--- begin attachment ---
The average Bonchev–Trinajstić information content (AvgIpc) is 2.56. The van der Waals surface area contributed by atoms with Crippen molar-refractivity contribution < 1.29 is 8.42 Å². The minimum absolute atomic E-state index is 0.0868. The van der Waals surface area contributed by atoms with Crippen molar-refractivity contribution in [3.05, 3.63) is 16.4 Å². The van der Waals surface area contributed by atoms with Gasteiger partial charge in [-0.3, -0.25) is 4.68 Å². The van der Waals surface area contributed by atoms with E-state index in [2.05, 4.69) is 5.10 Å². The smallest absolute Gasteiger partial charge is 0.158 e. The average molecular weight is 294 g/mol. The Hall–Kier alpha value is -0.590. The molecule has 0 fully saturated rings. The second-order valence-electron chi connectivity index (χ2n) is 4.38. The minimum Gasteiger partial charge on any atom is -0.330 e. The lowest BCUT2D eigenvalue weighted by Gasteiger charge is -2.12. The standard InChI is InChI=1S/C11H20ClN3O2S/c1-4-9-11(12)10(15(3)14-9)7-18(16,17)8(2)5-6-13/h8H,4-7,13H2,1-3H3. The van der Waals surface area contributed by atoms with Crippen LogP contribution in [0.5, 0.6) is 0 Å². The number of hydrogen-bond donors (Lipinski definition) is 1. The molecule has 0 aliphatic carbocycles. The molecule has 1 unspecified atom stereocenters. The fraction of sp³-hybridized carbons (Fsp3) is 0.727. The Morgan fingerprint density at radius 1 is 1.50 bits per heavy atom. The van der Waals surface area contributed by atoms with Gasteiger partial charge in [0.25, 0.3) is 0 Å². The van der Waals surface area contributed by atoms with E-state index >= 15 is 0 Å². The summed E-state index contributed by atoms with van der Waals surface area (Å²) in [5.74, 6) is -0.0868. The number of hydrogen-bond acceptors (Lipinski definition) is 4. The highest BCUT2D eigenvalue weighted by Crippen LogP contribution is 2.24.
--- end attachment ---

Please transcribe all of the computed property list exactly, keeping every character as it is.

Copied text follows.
The average Bonchev–Trinajstić information content (AvgIpc) is 2.56. The van der Waals surface area contributed by atoms with Crippen molar-refractivity contribution < 1.29 is 8.42 Å². The minimum absolute atomic E-state index is 0.0868. The van der Waals surface area contributed by atoms with Crippen molar-refractivity contribution in [3.05, 3.63) is 16.4 Å². The van der Waals surface area contributed by atoms with Gasteiger partial charge in [-0.3, -0.25) is 4.68 Å². The van der Waals surface area contributed by atoms with E-state index in [2.05, 4.69) is 5.10 Å². The smallest absolute Gasteiger partial charge is 0.158 e. The average molecular weight is 294 g/mol. The Hall–Kier alpha value is -0.590. The molecule has 0 fully saturated rings. The second-order valence-electron chi connectivity index (χ2n) is 4.38. The minimum Gasteiger partial charge on any atom is -0.330 e. The lowest BCUT2D eigenvalue weighted by Gasteiger charge is -2.12. The standard InChI is InChI=1S/C11H20ClN3O2S/c1-4-9-11(12)10(15(3)14-9)7-18(16,17)8(2)5-6-13/h8H,4-7,13H2,1-3H3. The van der Waals surface area contributed by atoms with Crippen LogP contribution in [0.5, 0.6) is 0 Å². The number of hydrogen-bond donors (Lipinski definition) is 1. The molecule has 0 aliphatic carbocycles. The molecule has 1 unspecified atom stereocenters. The fraction of sp³-hybridized carbons (Fsp3) is 0.727. The Morgan fingerprint density at radius 1 is 1.50 bits per heavy atom. The van der Waals surface area contributed by atoms with Gasteiger partial charge in [0.25, 0.3) is 0 Å². The van der Waals surface area contributed by atoms with E-state index >= 15 is 0 Å². The summed E-state index contributed by atoms with van der Waals surface area (Å²) in [5.74, 6) is -0.0868. The number of hydrogen-bond acceptors (Lipinski definition) is 4. The highest BCUT2D eigenvalue weighted by Crippen LogP contribution is 2.24.